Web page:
I'm all for picking one and never changing again, but I would prefer DST hours to Standard Time.

    • Like 7

  5. 11 hours ago, Mom2mthj said:

    We just use copybook as well.  My son is a lefty and is 6yo.  We just started working on letter formation in K because he couldn’t seem to decide which hand he preferred prior to that time.  I really like the stabilo easystart pencils.  They have a comfortable grip that goes all the way down the pencil.  Stock comes and goes on amazon as stabilo doesn’t sell directly in the US.

    https://www.amazon.com/Stabilo-EASYgraph-Ergonomic-Graphite-Pencils/dp/B077SMQJVQ

     

     

    I second these pencils. We actually have both left- and right-handed versions for beginning writers in my house. The kids like them very much.

    • Like 1

  6. We are using Zaner-Bloser here. DS7 is a lefty. Even after going through the K book casually and the 1st grade book faithfully, he still prints most letters & numbers from bottom up and from right to left. He also has many reversals when printing. There was a while where everything he wrote was a mirror image of correct writing. We've recently started the 2C book, and he's really liking cursive. (DS10 is using the 5th grade book.) The only modification for a lefty is direction of paper slant. I remind him to keep his hand below his writing, and he does a good job. I'm hoping that the more he uses cursive, the better his printing will get.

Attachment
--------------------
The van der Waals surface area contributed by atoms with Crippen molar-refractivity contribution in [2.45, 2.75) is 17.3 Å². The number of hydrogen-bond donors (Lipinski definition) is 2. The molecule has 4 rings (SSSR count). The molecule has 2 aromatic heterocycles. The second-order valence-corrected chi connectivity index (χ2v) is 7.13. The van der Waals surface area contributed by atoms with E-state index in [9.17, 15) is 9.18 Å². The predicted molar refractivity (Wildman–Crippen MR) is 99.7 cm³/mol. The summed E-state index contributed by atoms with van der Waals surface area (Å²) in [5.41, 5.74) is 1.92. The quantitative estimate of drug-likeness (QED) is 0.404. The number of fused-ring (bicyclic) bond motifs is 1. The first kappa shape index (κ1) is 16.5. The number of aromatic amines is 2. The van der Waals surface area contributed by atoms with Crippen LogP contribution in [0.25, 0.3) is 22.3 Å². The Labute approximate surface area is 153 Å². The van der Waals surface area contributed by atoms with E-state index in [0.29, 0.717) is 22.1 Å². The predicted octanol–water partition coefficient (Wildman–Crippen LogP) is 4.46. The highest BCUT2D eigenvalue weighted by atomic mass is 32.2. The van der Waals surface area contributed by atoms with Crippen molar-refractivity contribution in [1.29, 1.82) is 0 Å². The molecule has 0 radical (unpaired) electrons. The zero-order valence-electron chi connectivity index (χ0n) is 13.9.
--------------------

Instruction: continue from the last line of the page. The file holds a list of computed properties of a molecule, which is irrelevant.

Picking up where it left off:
7. 14 minutes ago, Quill said: